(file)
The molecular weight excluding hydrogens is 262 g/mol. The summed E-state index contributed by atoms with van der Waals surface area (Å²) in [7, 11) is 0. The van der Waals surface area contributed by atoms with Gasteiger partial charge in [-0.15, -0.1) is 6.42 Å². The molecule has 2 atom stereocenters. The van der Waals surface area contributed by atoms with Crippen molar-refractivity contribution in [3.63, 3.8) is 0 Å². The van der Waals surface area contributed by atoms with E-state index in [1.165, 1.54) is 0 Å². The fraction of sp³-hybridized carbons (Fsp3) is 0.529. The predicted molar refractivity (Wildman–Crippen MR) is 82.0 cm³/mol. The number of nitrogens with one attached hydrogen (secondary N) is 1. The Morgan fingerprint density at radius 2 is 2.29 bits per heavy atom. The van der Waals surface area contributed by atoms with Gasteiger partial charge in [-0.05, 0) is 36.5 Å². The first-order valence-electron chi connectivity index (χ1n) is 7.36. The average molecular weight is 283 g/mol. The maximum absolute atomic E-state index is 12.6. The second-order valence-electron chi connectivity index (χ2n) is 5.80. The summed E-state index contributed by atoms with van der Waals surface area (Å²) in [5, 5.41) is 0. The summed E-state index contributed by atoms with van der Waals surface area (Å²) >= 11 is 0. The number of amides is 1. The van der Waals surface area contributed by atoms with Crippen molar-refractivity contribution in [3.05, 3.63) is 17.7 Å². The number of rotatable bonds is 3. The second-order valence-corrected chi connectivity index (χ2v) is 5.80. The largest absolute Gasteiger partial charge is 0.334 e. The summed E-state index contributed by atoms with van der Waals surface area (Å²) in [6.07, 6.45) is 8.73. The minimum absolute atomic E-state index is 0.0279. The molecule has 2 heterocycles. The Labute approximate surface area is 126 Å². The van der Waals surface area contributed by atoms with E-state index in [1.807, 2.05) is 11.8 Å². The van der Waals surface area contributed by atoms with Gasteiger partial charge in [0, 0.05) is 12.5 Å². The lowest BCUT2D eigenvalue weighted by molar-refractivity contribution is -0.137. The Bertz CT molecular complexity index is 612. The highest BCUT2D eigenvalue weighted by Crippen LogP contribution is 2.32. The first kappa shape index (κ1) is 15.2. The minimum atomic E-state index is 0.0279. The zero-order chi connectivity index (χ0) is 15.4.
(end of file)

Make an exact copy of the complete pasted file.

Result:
The molecular weight excluding hydrogens is 262 g/mol. The summed E-state index contributed by atoms with van der Waals surface area (Å²) in [7, 11) is 0. The van der Waals surface area contributed by atoms with Gasteiger partial charge in [-0.15, -0.1) is 6.42 Å². The molecule has 2 atom stereocenters. The van der Waals surface area contributed by atoms with Crippen molar-refractivity contribution in [3.63, 3.8) is 0 Å². The van der Waals surface area contributed by atoms with E-state index in [1.165, 1.54) is 0 Å². The fraction of sp³-hybridized carbons (Fsp3) is 0.529. The predicted molar refractivity (Wildman–Crippen MR) is 82.0 cm³/mol. The number of nitrogens with one attached hydrogen (secondary N) is 1. The Morgan fingerprint density at radius 2 is 2.29 bits per heavy atom. The van der Waals surface area contributed by atoms with Gasteiger partial charge in [-0.05, 0) is 36.5 Å². The first-order valence-electron chi connectivity index (χ1n) is 7.36. The average molecular weight is 283 g/mol. The maximum absolute atomic E-state index is 12.6. The second-order valence-electron chi connectivity index (χ2n) is 5.80. The summed E-state index contributed by atoms with van der Waals surface area (Å²) in [5, 5.41) is 0. The summed E-state index contributed by atoms with van der Waals surface area (Å²) >= 11 is 0. The number of amides is 1. The van der Waals surface area contributed by atoms with Crippen molar-refractivity contribution in [3.05, 3.63) is 17.7 Å². The number of rotatable bonds is 3. The second-order valence-corrected chi connectivity index (χ2v) is 5.80. The largest absolute Gasteiger partial charge is 0.334 e. The summed E-state index contributed by atoms with van der Waals surface area (Å²) in [6.07, 6.45) is 8.73. The minimum absolute atomic E-state index is 0.0279. The molecule has 2 heterocycles. The Labute approximate surface area is 126 Å². The van der Waals surface area contributed by atoms with E-state index in [1.807, 2.05) is 11.8 Å². The van der Waals surface area contributed by atoms with Gasteiger partial charge in [0, 0.05) is 12.5 Å². The lowest BCUT2D eigenvalue weighted by molar-refractivity contribution is -0.137. The Bertz CT molecular complexity index is 612. The highest BCUT2D eigenvalue weighted by Crippen LogP contribution is 2.32. The first kappa shape index (κ1) is 15.2. The minimum atomic E-state index is 0.0279. The zero-order chi connectivity index (χ0) is 15.4.